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ORIGINAL ARTICLE
Year : 2004  |  Volume : 11  |  Issue : 1  |  Page : 11-16

The validity of clinical criteria in predicting pneumonia among children under five years of age


Mosul Medical College, Mosul, Iraq

Correspondence Address:
Samim A Al-Dabbagh
Mosul Medical College, Mosul
Iraq
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Source of Support: None, Conflict of Interest: None


PMID: 23012040

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Background: Pneumonia is a major cause of morbidity and mortality, especially among infant and young children. Early diagnosis and treatment is essential to reduce the risk. To achieve this, physicians require high quality diagnostic indicators. The aim of the present study is to assess the validity of clinical symptoms and signs in predicting pneumonia among children below the age of 5 years. Patients and Methods: This is a case series study for a sample of 103 children aged 4 days-59 months who were admitted to Al-Khanssa Teaching Hospital, Mosul, Iraq, suffering from respiratory symptoms and for whom a chest x-ray was requested. Sensitivity, specificity, predictive values and likelihood ratios were estimated for each clinical criterion. Results: Pneumonia was diagnosed on radiological bases in about 70% of the patients. All symptoms had high sensitivity with very low specificity. The best positive predictive values for symptoms were for fast and difficult breathing. However, the signs of Crackle, Tachypnoea, nasal flarring and chest indrawing yielded the best sensitivity estimates. Moreover, a body temperature of ≥38 °C was the best single predictor of pneumonia with a sensitivity of 67% and specificity of 75.8%. The absence of the 3 signs (nasal flaring, chest indrawing and crackles) ruled out pneumonia effectively. The sensitivity of this combination of signs was 98.6%. Detecting a body temperature ≥38 °C and grunting simultaneously was adequate to confirm the disease. Conclusions: The study suggests that using clinical criteria in combination could improve physicians' prediction of pneumonia among children.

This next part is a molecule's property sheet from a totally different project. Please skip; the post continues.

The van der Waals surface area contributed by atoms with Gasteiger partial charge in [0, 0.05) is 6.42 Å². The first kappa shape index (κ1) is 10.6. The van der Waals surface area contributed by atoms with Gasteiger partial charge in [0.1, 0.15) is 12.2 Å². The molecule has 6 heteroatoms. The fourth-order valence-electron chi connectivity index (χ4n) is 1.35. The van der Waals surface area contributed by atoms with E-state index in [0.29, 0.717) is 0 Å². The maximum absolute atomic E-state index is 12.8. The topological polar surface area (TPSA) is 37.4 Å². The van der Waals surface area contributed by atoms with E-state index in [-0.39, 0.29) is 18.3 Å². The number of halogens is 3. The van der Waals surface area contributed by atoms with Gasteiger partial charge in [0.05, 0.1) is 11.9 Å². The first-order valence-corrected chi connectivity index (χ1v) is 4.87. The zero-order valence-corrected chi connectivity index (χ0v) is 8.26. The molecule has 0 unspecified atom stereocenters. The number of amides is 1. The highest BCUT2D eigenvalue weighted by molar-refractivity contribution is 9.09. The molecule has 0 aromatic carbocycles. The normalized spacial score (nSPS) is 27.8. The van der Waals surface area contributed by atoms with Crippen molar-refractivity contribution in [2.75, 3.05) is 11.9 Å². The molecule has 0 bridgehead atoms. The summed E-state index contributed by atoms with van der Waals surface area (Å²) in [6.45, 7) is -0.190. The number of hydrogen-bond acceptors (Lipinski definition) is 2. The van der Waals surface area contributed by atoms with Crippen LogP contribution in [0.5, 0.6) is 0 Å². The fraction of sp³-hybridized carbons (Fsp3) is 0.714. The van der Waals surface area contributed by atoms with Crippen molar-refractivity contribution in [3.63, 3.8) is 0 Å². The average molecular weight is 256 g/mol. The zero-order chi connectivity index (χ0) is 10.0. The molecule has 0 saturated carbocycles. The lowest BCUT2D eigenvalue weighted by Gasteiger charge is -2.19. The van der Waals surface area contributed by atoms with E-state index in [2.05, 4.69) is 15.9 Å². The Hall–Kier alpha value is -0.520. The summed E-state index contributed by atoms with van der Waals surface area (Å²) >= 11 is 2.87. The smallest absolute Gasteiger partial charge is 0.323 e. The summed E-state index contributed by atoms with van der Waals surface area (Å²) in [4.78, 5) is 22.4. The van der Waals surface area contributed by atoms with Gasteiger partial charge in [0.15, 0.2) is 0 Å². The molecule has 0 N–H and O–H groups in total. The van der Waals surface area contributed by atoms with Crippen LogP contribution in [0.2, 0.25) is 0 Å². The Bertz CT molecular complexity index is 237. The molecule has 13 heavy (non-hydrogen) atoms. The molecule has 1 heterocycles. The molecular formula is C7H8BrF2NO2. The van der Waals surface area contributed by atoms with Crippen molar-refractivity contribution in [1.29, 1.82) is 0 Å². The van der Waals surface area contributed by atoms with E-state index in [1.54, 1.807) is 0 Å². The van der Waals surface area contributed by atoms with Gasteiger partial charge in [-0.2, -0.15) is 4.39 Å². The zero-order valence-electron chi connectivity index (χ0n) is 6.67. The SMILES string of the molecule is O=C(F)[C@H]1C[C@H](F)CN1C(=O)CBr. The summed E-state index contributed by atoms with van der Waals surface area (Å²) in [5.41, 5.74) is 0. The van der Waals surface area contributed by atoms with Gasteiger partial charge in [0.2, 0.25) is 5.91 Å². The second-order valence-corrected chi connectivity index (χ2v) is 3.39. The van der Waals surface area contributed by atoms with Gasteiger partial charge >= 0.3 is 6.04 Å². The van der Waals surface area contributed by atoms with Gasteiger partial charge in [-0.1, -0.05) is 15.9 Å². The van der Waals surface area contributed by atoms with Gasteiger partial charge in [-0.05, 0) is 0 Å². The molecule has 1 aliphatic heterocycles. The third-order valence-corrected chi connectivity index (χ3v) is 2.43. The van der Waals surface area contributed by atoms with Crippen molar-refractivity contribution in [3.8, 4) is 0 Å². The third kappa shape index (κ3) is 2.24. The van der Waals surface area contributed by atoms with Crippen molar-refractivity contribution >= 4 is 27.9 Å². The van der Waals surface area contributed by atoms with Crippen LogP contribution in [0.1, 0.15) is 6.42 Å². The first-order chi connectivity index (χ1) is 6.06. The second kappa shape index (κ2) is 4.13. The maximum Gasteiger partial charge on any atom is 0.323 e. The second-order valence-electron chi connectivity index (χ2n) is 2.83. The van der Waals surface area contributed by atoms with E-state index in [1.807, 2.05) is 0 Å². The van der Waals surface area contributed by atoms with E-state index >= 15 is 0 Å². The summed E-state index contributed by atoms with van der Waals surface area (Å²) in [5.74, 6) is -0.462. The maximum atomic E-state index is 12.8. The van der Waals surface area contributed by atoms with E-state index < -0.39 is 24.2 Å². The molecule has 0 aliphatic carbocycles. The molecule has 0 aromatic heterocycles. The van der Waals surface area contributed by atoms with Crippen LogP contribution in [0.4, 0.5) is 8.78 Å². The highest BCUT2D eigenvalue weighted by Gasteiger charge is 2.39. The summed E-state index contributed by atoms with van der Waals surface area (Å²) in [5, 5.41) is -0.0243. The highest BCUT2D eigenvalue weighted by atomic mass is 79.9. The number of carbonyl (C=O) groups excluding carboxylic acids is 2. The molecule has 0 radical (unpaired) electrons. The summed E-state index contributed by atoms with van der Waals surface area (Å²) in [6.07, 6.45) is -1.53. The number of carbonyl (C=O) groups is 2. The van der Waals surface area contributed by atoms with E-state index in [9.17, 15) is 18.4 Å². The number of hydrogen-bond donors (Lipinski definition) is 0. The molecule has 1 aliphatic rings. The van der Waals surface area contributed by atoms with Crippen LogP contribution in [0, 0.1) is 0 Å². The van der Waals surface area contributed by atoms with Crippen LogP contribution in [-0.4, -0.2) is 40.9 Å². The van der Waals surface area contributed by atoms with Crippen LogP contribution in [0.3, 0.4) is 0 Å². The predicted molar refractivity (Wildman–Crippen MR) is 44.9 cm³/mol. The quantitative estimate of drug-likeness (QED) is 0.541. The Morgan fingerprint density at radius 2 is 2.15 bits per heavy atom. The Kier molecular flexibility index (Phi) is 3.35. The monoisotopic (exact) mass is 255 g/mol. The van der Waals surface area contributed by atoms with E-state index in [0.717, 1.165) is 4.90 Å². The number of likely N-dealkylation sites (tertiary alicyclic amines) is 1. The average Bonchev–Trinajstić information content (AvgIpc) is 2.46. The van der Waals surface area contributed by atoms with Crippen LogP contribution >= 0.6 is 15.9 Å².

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Journal of Family and Community Medicine | Published by Wolters Kluwer - Medknow
Online since 05th September, 2010